Is Intelligence Reform Working? Essay

Pages: 15 (4027 words)  ·  Bibliography Sources: 15  ·  File: .docx  ·  Level: Doctorate  ·  Topic: Terrorism

Intelligence Reform

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Following the terrorist attacks of September 11th, 2001, calls arose for a dramatic reformation of the American intelligence superstructure, in response to the perceived failures of communication and investigation that contributed to the success of the attacks. These calls for reform ultimately found an outlet in the form of the Intelligence Reform and Terrorism Prevention Act of 2004 (IRTPA), which sought to streamline and organize American's intelligence efforts in order to make up for perceived failures of the CIA and FBI to share information effectively in the years and months leading up to the September 11th attacks. In some cases, the changes instituted by the Intelligence Reform and Terrorism Prevention Act were born out of recommendations suggested by the 9/11 Commission, the Congressionally-mandated group responsible for preparing a full account of the attacks and the events leading up to them. Other implemented reforms were the culmination of ideas which had been around for some time, but which had not previously been implemented due to various factors, such as resistance to change on the part of entrenched politicians and bureaucrats, or concerns regarding civil liberties and the legitimate extent of government power in intelligence gathering and analysis. Therefore, determining the success of these reform efforts in years following the September 11th attacks and the passage of the Intelligence Reform and Terrorism Prevention Act requires a consideration of the state of intelligence prior to the last decade as well as an in-depth analysis of the different structural and legal changes made to the American intelligence community as a result of these reforms.

Essay on Is Intelligence Reform Working? Assignment

Before discussing the scope of this project, the methodology necessary for executing it, and the prior research on the subject, it will be useful to provide a brief history of United States' intelligence agencies and practices, as a means of placing this larger discussion of intelligence reform in the proper historical context. Firstly, it is crucial to recognize that although "intelligence -- a government activity that provides information to help leaders make and implement national security decisions -- has always been a part of United States history […], U.S. leaders have tended to give intelligence focused attention […] mainly when threats to the country's security appeared particularly serious."

This phenomenon has two important consequences for the history of intelligence in America, one of which stems from the other. Firstly, it means that American intelligence policy has largely been developed and reformed during times of tension and in response to specific threats, such that the development of the American intelligence apparatus has been largely reactive, rather than proactive. Therefore, the American intelligence apparatus has almost never benefited from a coherent vision, but instead has been made up of policies and organizations cobbled together over time.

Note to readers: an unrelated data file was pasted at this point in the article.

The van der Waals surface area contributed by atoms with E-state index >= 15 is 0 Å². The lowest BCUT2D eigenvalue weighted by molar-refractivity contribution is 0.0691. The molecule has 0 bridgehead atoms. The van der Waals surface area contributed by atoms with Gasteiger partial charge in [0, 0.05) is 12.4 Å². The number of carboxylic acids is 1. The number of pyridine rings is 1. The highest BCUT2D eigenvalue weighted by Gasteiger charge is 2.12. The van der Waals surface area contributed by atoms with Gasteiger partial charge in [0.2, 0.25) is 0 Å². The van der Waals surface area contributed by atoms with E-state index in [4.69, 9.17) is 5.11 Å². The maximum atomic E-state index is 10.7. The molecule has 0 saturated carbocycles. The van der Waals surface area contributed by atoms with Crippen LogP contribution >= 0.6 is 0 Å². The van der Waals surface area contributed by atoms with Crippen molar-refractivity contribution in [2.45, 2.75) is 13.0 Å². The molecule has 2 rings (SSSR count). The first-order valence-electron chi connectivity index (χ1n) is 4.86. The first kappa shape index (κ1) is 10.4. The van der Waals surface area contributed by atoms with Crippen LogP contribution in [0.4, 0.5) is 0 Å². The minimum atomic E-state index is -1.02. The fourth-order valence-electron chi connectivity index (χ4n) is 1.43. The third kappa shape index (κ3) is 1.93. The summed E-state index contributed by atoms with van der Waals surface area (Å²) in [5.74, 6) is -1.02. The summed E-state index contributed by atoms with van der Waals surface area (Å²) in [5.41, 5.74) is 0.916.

Subsequently, the "expansion of U.S. national security concerns during the 20th century -- combined with technological advances -- encouraged an increased scope and complexity of intelligence missions" even as these missions were increasingly carried out by "multiple, relatively independent intelligence organizations."

This has resulted in perennial calls for greater centralized control and organizational clarity, even as this control failed to develop over decades, and for the most part still eludes to country, in spite of the reforms put in place as a result of the Intelligence Reform and Terrorism Prevention Act. As mentioned above, intelligence has been an important part of United States national defense strategy throughout its history, going all the way back to the establishment of the Culper network during the Revolutionary War, but it has not been approached from a comprehensive, unifying perspective until very recently. Even when faced with the previously unprecedented range of threats seen during World War II, the American intelligence community remained fragmented and disorganized, such that "prewar clashes over 'turf' would persist during the war, especially with OSS [Office of Strategic Services] competing with Army and Navy intelligence, the FBI, State Department, and Army and Navy signals intelligence, and several smaller efforts by other departments."

Following the war, these disparate efforts were somewhat streamlined with the passage of the National Security Act of 1947, which, among other things, established the Central Intelligence Agency and the role of the Director of Central Intelligence, who "was to coordinate the activities of U.S. intelligence organizations, but without having direct authority over them."

This general structure would remained largely unchanged for decades, coming into its own during the height of the Cold War until, much like in the case of the September 11th attacks, a dramatic failure of intelligence and planning would force a reevaluation of the role, function, and organization of intelligence in the United States.